In the verses we read just prior to this passage, we’re reminded that a new generation has arisen, the people who left Egypt forty years earlier having now passed on, along with Moses and Aaron and Miriam. Those who left Egypt had been circumcised before their departure, but according to the text, no circumcisions occurred during the journey. Joshua rectified that situation, marking the people (men) as members of the covenant people through circumcision. With this act, we’re told, the “disgrace of Egypt” was removed. As a result, Joshua named this place where the men of Israel were circumcised was called was Gilgal (Josh 5:2-9). While the reference to the disgrace of Egypt, which has been rolled away by God, is somewhat ambiguous. It is possible that with the crossing of the river into the Promised Land and the act of circumcision, the last vestiges of slavery were removed. Now, having arrived in the Land, they could finally breathe easily. The time of wandering was over. They could settle in and plant themselves. 

Egypt was removed, sets the stage for the next act in the story of God’s covenant relationship with Israel. Even as the journey out of Egypt began with the celebration of Passover, the Feast of Unleavened Bread, so the celebration of arrival in the Promised Land involves the celebration of Passover, which was to be kept in perpetuity. So, while encamped at Gilgal, before the conquest of Jericho, the people celebrated Passover (on the fourteenth day of the month). It is said that the day after Passover, “they ate the produce of the land.” Now it doesn’t say that they planted crops and then harvested them. They hadn’t been in the Land long enough to plant crops and grow them, so they must have taken them from their new neighbors. The meal apparently involved unleavened bread and parched grain. Nothing is said of lambs or any other meat. When we think of Passover, we should probably not think in terms of the modern form that some of us have experienced. That form came much later, though it is rooted in ancient practices. With the celebration of Passover, however, the story comes full circle. The people have experienced deliverance and liberation and are free to make a new life in a new land.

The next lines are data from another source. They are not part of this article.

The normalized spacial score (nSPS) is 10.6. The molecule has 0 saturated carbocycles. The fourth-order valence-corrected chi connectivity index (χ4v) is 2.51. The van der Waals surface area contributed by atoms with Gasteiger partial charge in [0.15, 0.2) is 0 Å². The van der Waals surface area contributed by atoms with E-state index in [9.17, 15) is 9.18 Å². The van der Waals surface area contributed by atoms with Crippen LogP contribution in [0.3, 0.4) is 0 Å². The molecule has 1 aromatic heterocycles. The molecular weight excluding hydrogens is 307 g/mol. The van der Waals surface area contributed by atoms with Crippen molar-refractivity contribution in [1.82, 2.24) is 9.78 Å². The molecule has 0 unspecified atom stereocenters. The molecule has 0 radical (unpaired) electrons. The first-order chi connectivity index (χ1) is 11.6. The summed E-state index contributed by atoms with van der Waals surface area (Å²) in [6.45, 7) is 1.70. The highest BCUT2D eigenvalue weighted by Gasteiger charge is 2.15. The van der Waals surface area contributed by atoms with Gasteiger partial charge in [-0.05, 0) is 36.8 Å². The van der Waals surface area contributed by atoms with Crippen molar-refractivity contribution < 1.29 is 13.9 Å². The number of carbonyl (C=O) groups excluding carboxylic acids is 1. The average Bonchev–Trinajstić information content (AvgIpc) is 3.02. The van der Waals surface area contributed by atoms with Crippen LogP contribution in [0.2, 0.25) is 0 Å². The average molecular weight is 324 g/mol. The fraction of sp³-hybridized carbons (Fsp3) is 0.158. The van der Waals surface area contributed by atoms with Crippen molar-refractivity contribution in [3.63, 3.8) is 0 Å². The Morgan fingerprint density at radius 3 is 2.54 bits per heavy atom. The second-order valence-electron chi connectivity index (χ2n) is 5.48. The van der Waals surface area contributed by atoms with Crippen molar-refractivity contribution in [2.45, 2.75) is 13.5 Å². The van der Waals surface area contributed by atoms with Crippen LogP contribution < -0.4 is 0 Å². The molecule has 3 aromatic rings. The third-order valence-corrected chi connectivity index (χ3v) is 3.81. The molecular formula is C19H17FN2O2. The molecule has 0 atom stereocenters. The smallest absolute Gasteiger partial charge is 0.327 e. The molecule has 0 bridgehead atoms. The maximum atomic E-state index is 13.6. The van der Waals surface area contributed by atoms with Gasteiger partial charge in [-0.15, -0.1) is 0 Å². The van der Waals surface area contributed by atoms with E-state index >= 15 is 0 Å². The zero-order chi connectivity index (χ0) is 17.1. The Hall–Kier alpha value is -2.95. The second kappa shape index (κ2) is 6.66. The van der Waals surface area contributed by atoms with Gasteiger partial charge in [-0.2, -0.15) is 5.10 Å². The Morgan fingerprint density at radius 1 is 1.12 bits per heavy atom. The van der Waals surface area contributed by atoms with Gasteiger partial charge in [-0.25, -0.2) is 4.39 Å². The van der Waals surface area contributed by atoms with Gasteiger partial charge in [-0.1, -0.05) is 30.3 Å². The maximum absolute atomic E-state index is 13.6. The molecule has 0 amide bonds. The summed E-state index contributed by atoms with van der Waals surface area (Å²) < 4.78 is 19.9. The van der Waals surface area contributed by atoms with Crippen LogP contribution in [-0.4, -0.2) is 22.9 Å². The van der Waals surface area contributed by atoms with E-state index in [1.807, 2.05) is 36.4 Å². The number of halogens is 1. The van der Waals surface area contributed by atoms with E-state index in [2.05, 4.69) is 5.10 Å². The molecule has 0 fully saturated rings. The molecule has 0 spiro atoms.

There is another important element in this story, which reminds us that the time of wandering has ended. Now that they have crossed the river, they can now begin to provide for themselves. So, God brings an end to the provision of manna, the bread of heaven. As John Wesley puts it:
The manna ceased - Which God now withheld, to shew that Manna was not an ordinary production of nature, but an extraordinary and special gift of God to supply their necessity. And because God would not be prodigal of his favours, by working miracles where ordinary means were sufficient. The morrow - That is, on the seventeenth day.  [Wesley’s Notes].
Now that they were in the Land, a reality marked by the celebration of Passover, the extraordinary gave way to the ordinary.  Such is the way in which we live, with the ordinary being sufficient. With this provision of the ordinary as well as the extraordinary, we can give thanks to God.

                With Fred Pratt Green, we can sing

In the just reward of labor, God’s will is done;
in the help we give our neighbor, God’s will is done;
in our worldwide task of caring for the hungry and despairing,
in the harvests we are sharing, God’s will is done.   
[“For the Fruit of All Creation,” Chalice Hymnal, 714].

Amen